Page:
study with Christoffersen uses a model-free procedure to assess the forecastability of
volatility at various horizons ranging from a day to a month.^{(17)} Perhaps surprisingly, the
forecastability of volatility turns out to decay rather quickly with the horizon. This
suggests that volatility forecastability, although clearly relevant for risk management at
short horizons, may be much less important at longer horizons. We are currently at an
interesting juncture in regard to long-horizon volatility forecastability: some studies are
indicating long memory in volatility forecastability and others are not. Very much related
is the possibility of structural breaks, which can masquerade as long memory. This is an
important direction for future research, and I have begun to tackle it in recent work with
Inoue.^{(18)}

**Econometric Methods for Business Cycle and Macroeconomic Modeling**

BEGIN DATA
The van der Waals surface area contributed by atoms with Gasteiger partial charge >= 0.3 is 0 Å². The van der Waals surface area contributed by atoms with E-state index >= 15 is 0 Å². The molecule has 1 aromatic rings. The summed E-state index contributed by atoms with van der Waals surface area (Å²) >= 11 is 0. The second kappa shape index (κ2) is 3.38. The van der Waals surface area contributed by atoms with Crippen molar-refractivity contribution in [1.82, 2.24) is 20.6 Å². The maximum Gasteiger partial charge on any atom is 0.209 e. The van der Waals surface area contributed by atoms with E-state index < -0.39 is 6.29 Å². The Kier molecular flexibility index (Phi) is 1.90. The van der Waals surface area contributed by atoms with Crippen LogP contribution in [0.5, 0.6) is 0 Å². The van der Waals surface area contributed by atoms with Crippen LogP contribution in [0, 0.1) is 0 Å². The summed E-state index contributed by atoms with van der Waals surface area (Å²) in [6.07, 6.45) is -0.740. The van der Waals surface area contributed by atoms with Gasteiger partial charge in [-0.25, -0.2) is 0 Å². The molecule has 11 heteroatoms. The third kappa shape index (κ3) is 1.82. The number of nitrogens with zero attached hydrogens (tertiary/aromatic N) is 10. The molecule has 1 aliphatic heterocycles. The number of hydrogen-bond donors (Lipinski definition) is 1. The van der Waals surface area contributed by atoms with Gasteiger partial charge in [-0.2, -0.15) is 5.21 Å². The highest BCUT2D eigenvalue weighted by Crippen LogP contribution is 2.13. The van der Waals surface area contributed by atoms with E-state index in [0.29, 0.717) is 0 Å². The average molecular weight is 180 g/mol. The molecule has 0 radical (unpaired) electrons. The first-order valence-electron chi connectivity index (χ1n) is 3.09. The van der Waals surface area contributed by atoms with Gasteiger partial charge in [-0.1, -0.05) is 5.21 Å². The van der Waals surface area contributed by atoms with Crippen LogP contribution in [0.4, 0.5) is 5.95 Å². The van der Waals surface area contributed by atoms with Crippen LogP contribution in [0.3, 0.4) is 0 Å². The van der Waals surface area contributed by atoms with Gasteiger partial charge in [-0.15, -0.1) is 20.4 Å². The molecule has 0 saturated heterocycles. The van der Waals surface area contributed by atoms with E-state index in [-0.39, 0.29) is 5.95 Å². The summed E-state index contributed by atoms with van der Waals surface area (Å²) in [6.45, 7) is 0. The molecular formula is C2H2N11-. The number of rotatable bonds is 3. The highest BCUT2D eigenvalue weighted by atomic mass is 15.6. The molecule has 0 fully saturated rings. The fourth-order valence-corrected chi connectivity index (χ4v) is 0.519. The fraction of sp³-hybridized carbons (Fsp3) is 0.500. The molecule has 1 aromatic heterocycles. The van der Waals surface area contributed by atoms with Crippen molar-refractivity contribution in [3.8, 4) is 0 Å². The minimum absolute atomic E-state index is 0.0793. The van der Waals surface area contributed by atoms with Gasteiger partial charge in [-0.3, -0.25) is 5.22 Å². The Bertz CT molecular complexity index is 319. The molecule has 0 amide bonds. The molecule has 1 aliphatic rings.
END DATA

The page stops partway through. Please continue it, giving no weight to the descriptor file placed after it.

After nearly a decade of strong growth, it is tempting to assert that the business
cycle is dead. It is not. Indeed, a recession is coming -- we just don't know when.
Another strand of my work, much of it with Glenn D. Rudebusch, centers on the
econometrics of business cycles and business cycle modeling. In part, the research is
eclectic and scattered, ranging from early work on business cycle duration dependence
to later work on strategic complementarity and job durations.^{(19)} But much of it is
organized around three general themes, which I discuss briefly in turn.^{(20)}

What are the defining characteristics of the business cycle? Two features are crucial. The first involves the co-movement of economic variables over the cycle, or, roughly speaking, how broadly business cycles are spread throughout the economy. The notion of co-movement -- particularly accelerated or delayed co-movement -- leads naturally to notions of coincident, leading, and lagging business cycle indicators. The second feature involves the timing of the slow switching between expansions and contractions, and the persistence of business cycle regimes.